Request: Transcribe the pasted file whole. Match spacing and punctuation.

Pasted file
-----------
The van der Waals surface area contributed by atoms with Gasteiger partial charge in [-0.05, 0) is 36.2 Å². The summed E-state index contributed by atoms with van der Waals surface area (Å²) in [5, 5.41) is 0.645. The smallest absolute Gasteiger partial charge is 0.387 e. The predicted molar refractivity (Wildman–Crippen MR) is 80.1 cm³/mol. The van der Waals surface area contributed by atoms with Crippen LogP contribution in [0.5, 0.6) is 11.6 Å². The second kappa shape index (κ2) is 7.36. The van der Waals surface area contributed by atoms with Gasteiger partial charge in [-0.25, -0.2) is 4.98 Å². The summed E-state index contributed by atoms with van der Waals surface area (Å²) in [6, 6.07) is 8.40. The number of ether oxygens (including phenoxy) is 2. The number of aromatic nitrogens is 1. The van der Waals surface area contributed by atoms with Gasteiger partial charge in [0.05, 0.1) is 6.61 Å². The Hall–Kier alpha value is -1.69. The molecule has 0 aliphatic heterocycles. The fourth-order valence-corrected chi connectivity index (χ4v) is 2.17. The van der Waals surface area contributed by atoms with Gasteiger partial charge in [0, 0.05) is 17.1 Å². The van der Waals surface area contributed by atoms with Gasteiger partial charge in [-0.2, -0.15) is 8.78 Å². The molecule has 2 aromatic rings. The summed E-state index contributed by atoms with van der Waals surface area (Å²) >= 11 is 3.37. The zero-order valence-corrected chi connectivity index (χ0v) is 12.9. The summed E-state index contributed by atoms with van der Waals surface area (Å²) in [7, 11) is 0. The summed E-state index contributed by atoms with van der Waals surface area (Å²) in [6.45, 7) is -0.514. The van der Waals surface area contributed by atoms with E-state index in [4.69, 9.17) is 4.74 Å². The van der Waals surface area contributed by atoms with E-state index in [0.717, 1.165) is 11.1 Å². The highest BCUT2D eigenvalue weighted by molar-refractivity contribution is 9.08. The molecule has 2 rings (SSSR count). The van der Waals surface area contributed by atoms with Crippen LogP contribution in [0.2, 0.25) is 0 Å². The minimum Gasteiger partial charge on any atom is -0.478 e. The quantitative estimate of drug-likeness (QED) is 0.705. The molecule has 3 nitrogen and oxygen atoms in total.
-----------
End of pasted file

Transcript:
The van der Waals surface area contributed by atoms with Gasteiger partial charge in [-0.05, 0) is 36.2 Å². The summed E-state index contributed by atoms with van der Waals surface area (Å²) in [5, 5.41) is 0.645. The smallest absolute Gasteiger partial charge is 0.387 e. The predicted molar refractivity (Wildman–Crippen MR) is 80.1 cm³/mol. The van der Waals surface area contributed by atoms with Crippen LogP contribution in [0.5, 0.6) is 11.6 Å². The second kappa shape index (κ2) is 7.36. The van der Waals surface area contributed by atoms with Gasteiger partial charge in [-0.25, -0.2) is 4.98 Å². The summed E-state index contributed by atoms with van der Waals surface area (Å²) in [6, 6.07) is 8.40. The number of ether oxygens (including phenoxy) is 2. The number of aromatic nitrogens is 1. The van der Waals surface area contributed by atoms with Gasteiger partial charge in [0.05, 0.1) is 6.61 Å². The Hall–Kier alpha value is -1.69. The molecule has 0 aliphatic heterocycles. The fourth-order valence-corrected chi connectivity index (χ4v) is 2.17. The van der Waals surface area contributed by atoms with Gasteiger partial charge in [0, 0.05) is 17.1 Å². The van der Waals surface area contributed by atoms with Gasteiger partial charge in [-0.2, -0.15) is 8.78 Å². The molecule has 2 aromatic rings. The summed E-state index contributed by atoms with van der Waals surface area (Å²) >= 11 is 3.37. The zero-order valence-corrected chi connectivity index (χ0v) is 12.9. The summed E-state index contributed by atoms with van der Waals surface area (Å²) in [7, 11) is 0. The summed E-state index contributed by atoms with van der Waals surface area (Å²) in [6.45, 7) is -0.514. The van der Waals surface area contributed by atoms with E-state index in [4.69, 9.17) is 4.74 Å². The van der Waals surface area contributed by atoms with E-state index in [0.717, 1.165) is 11.1 Å². The highest BCUT2D eigenvalue weighted by molar-refractivity contribution is 9.08. The molecule has 2 rings (SSSR count). The van der Waals surface area contributed by atoms with Crippen LogP contribution in [0.2, 0.25) is 0 Å². The minimum Gasteiger partial charge on any atom is -0.478 e. The quantitative estimate of drug-likeness (QED) is 0.705. The molecule has 3 nitrogen and oxygen atoms in total.